The sermon is a key part of any Christian worship service. This is point where the pastor, as a servant of the word, proclaims the Gospel. When you replace the word "sermon" with the word “message” it more clearly implies that the pastor is bringing a message from another. This is much like the role of an ambassador when they bring a message of their sovereign to another group of people. Therefore, what the pastor is to proclaim, is not his message, but the message of the Gospel (2 Corinthians 5:20). St. Paul stated that he preached Christ crucified (1 Corinthians 1 :23) and not what people wanted to hear. The entire purpose of preaching is to proclaim the Gospel. However, in order for the Gospel to be effective, the pastor must also bring the Law and all it’s condemnation to the hears. Just because a pastor preaches a sermon based on the bible doesn’t necessarily mean that it is a Christian sermon. A Jewish Rabi can preach a entire sermon from the Old Testament and it will not be a Christian sermon. A Christian sermon must have Christ to be Christian.
Many argue the proclamation of the Gospel is what UNBELIEVERS need to hear and that believers no longer need to hear the Gospel. St. Paul told the church in Rome that he was eager to preach the Gospel to those in Rome, who were Christians (Romans 1:15). When a believer comes to think that they don’t need to hear the Gospel anymore, but need to move on to “more important teachings”, is when the believer needs to hear the Gospel again. We can never hear enough of the Gospel of Christ since we continue to be sinners in need of a savior.
Many sermons that preached today are not Christ centered messages. Many pastors have replaced the message of the cross with a focus on the Christian life, society or other issues that are not the Gospel. Rev. Todd Wilkins, host of Issues, Etc. radio program has developed a good test to determine if the sermon that the pastor preaches is a Christ centered sermon. Here we are focusing on what the pastor says, not the delivery style or their ability to effectively communicate or entertain an audience, but the content of what is being said. This set of questions is a tool that you can use when listen to a sermon. Content is everything in a sermon!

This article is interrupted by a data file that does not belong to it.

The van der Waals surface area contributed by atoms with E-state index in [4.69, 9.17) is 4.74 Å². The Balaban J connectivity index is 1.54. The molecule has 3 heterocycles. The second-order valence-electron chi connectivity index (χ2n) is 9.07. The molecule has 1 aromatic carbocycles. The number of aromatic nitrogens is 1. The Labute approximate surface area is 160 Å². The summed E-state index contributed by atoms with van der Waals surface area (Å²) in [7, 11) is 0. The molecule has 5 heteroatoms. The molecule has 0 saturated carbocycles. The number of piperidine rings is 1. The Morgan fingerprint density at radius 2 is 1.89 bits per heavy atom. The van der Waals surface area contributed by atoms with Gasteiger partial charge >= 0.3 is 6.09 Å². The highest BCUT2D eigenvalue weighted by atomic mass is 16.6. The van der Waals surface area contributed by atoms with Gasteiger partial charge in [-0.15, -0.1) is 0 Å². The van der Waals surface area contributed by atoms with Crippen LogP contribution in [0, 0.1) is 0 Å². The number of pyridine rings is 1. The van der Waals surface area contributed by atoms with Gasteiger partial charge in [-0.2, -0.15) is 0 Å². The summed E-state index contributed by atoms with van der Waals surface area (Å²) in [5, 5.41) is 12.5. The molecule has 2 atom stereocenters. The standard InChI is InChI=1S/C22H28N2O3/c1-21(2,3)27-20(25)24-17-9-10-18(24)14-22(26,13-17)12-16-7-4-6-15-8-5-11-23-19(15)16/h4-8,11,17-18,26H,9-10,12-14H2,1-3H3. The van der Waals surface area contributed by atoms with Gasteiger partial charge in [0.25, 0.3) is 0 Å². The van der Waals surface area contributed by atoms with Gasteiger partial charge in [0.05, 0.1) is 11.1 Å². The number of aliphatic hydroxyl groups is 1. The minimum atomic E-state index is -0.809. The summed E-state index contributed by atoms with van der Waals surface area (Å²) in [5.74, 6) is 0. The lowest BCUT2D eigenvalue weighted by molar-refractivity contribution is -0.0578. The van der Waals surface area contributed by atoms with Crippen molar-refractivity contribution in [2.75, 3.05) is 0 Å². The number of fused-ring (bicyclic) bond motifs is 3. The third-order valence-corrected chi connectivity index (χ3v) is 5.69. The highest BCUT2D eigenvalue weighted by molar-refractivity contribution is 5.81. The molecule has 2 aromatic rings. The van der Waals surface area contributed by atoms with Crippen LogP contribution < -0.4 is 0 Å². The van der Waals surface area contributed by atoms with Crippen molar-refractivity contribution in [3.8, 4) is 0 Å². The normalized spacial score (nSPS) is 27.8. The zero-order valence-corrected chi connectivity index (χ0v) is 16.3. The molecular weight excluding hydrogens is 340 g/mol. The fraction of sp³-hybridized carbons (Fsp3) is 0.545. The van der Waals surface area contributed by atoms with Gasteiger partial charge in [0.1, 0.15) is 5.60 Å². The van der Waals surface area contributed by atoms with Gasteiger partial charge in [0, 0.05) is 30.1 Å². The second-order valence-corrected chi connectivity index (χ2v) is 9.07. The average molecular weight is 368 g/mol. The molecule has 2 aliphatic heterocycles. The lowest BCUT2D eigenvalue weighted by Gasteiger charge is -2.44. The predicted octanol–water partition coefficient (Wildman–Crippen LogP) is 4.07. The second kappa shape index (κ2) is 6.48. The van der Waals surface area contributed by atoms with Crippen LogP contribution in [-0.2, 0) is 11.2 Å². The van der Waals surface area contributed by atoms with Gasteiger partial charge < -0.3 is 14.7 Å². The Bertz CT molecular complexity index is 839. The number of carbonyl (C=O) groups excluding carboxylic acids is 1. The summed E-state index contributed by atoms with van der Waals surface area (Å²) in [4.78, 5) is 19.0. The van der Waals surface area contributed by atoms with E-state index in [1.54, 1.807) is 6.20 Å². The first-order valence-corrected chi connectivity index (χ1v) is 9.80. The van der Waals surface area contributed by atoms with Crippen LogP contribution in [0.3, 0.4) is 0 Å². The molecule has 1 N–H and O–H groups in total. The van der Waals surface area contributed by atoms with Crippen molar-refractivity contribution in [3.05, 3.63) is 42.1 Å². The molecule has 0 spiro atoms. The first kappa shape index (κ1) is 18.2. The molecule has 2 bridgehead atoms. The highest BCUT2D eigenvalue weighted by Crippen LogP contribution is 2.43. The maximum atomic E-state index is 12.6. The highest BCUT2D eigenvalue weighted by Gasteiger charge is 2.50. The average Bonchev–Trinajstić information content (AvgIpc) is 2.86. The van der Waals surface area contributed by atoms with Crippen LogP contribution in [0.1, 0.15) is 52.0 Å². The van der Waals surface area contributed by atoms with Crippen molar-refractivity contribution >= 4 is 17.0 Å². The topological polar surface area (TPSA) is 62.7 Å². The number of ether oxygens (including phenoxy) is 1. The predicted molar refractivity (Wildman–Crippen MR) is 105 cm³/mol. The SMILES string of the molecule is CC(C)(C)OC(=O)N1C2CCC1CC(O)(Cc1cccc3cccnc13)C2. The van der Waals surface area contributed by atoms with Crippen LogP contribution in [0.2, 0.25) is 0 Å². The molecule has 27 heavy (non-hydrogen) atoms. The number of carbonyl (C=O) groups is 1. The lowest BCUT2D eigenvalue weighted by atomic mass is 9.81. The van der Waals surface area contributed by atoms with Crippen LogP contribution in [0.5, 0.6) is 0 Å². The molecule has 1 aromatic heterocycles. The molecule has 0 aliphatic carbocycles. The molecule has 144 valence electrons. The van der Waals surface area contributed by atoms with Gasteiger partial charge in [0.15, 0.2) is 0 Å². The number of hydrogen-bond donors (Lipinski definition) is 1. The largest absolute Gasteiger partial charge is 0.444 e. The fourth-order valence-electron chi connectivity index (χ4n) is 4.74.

- How often is Jesus mention?
- If Jesus is mentioned, is He the subject of the verbs?
- What are those verbs?
First, if Jesus is not mentioned, then you know that this is not a Christ centered sermon and not a Christian sermon. Jesus can be mentioned in his various names and titles. Just because Christ is mentioned, doesn’t make the sermon a Christian sermon, especially if the Gospel is not present nor proclaimed.
Second, when Jesus is mentioned, is he the subject of the verbs? In every sentence, there is a subject and a verb. If Jesus isn’t the subject, then who is? If Jesus isn’t the subject of the verbs, then this cannot be a Christ centered sermon. When someone other than Christ is the subject of the sentence, then Christ cannot be the focus of the sermon.
Next, look at the verbs associated with Jesus in the sermon. Are the verbs associated with Jesus passive or active? Is Jesus doing the action or is he being acted upon? If Jesus isn’t the active player in the verbs, then who is? If the pastor is placing the individual as the active player, then this sermon is not a Gospel sermon. For example, “Jesus is waiting for you to give your life to him” places Jesus as the passive player and the individual as the active player. If the pastor says “Jesus has saved you and gives you life” he is placing Jesus as the active player and you as the passive player. This is very important since the Gospel is not about what we do for Christ, but what Christ has already done for us.
What is the solution that the pastor provides? If the solution is to “Give your heart to Jesus” or “Change your attitude” places the focus on the individual as the source of the solution. This is not a Christ centered sermon but a human centered sermon. The Biblical solution is always what Christ has done for you on the cross.